If you make any claims about “the GPU is faster than the CPU by XX”, then IMO you are well-advised to compare only codes that do the same work and efficiently and effectively use the underlying architectures (for both CPU and GPU). For example in the CPU case you should certainly be using a multi-threaded code, so as to take advantage of the multiple CPU cores that most modern CPUs offer. These sorts of claims are likely to be viewed with skepticism anyway, so probably best to avoid them unless it is the crux of your intent. If that is your intent, the level of effort you’ve put into your two codes for comparison is almost certainly insufficient, based on your brief description.
Some of the biggest speed-ups might be obtained by running a large number of transcendental functions that would require many instructions on the CPU, but are implemented in a hardware unit (SFU) on the GPU.
We get typical speedups of 5 - 10 for GPU implementation of computer vision algorithms, compared with multi-threaded CPU implementation. These algortihms are mainly memory bandwidth bound. For more info see e.g. http://www.joanneum.at/uploads/tx_publicationlibrary/ines_paper_fassold_final.pdf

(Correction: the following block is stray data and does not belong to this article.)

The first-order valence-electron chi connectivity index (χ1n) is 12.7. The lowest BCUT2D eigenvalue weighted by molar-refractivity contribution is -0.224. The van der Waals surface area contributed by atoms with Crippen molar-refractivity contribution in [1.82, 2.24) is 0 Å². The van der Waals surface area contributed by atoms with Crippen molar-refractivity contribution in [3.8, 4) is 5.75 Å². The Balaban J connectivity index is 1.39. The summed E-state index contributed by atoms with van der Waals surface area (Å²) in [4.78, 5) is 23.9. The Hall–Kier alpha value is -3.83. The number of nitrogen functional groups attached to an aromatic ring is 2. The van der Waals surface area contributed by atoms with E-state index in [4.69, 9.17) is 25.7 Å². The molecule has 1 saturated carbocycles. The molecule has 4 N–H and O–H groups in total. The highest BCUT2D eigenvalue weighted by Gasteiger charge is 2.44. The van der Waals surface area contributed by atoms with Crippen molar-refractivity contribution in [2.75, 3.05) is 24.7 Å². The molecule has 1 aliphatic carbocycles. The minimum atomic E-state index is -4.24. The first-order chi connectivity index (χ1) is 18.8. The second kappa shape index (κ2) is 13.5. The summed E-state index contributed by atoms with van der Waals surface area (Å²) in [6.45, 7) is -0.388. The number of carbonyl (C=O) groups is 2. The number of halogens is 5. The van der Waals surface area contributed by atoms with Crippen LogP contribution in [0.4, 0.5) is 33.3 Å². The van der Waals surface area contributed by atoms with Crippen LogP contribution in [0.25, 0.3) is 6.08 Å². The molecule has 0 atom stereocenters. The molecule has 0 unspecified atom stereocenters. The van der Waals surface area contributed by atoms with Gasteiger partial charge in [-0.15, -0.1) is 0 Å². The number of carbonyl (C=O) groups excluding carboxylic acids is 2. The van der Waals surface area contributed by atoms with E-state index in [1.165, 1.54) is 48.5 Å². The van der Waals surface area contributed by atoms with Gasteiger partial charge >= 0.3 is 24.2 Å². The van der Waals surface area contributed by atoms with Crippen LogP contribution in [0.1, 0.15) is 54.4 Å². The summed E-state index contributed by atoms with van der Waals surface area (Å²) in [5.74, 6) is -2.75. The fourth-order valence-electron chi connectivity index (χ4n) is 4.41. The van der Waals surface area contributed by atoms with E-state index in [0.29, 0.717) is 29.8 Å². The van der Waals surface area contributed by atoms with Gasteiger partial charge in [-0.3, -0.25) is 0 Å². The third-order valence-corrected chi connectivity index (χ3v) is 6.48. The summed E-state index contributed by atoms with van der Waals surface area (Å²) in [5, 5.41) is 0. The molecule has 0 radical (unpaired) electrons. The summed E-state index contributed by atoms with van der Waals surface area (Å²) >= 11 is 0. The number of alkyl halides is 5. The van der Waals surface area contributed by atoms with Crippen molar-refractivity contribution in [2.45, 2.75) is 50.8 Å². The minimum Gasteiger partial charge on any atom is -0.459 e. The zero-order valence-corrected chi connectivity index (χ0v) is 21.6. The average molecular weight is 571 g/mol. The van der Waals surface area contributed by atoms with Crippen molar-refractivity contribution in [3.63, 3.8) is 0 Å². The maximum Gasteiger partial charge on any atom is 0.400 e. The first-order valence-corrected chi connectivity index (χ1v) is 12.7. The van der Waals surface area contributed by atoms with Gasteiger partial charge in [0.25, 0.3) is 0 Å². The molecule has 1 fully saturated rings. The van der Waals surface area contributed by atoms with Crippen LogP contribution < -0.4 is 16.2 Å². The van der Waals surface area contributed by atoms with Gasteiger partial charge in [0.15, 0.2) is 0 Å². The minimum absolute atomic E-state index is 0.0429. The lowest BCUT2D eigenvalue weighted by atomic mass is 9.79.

@txbob as you mentioned,“as a proposed “theoretical value” or predictor of performance, if you know that your code is mostly memory bound, or mostly compute bound, then you can compare the peak numbers for these between the two specific architectures, and use that as a “theoretical best case” or predictor of optimal performance”, how do we calculate peak numbers for two architectures(my code is mostly compute bound)? Is there any law like Amdhal’s law or Gustafson’s law to calculate speed-up for GPU? From whatever I have read, these laws are mostly used for multi-core CPU. Is there any similar way to calculate ideal performance for GPU?
The peak throughput of single precision floating point multiply-add (or double precision floating point multiply-add) can be computed in a fairly simple fashion for both modern GPUs and modern CPUs.
In general, it requires some knowledge of the architecture in each case. The calculations are something like this:
CPU cores * vector width * 2 * clock rate
GPU cores * 2 * clock rate